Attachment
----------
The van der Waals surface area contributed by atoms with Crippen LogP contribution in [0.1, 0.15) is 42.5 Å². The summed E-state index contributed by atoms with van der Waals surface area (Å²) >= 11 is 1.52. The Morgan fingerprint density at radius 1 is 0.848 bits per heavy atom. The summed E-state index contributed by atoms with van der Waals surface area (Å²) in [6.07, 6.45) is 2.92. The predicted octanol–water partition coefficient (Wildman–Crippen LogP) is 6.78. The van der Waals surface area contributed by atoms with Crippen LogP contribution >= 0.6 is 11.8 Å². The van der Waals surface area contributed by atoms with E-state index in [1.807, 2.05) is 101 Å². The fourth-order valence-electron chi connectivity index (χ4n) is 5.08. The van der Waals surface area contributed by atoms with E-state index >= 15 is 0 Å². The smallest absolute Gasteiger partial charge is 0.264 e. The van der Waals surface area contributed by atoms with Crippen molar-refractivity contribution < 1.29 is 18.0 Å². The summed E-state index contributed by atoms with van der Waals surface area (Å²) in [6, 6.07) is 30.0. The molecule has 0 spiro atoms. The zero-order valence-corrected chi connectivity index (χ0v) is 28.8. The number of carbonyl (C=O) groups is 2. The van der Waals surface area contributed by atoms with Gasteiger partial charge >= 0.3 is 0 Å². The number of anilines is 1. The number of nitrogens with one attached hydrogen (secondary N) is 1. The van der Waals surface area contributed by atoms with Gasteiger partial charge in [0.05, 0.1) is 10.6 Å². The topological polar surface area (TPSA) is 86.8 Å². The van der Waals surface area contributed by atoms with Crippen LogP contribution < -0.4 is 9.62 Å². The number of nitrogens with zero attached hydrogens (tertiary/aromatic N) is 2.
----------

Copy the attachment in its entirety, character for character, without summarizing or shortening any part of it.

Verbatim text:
The van der Waals surface area contributed by atoms with Crippen LogP contribution in [0.1, 0.15) is 42.5 Å². The summed E-state index contributed by atoms with van der Waals surface area (Å²) >= 11 is 1.52. The Morgan fingerprint density at radius 1 is 0.848 bits per heavy atom. The summed E-state index contributed by atoms with van der Waals surface area (Å²) in [6.07, 6.45) is 2.92. The predicted octanol–water partition coefficient (Wildman–Crippen LogP) is 6.78. The van der Waals surface area contributed by atoms with Crippen LogP contribution >= 0.6 is 11.8 Å². The van der Waals surface area contributed by atoms with E-state index in [1.807, 2.05) is 101 Å². The fourth-order valence-electron chi connectivity index (χ4n) is 5.08. The van der Waals surface area contributed by atoms with E-state index >= 15 is 0 Å². The smallest absolute Gasteiger partial charge is 0.264 e. The van der Waals surface area contributed by atoms with Crippen molar-refractivity contribution < 1.29 is 18.0 Å². The summed E-state index contributed by atoms with van der Waals surface area (Å²) in [6, 6.07) is 30.0. The molecule has 0 spiro atoms. The zero-order valence-corrected chi connectivity index (χ0v) is 28.8. The number of carbonyl (C=O) groups is 2. The van der Waals surface area contributed by atoms with Gasteiger partial charge >= 0.3 is 0 Å². The number of anilines is 1. The number of nitrogens with one attached hydrogen (secondary N) is 1. The van der Waals surface area contributed by atoms with Gasteiger partial charge in [0.05, 0.1) is 10.6 Å². The topological polar surface area (TPSA) is 86.8 Å². The van der Waals surface area contributed by atoms with Crippen LogP contribution < -0.4 is 9.62 Å². The number of nitrogens with zero attached hydrogens (tertiary/aromatic N) is 2.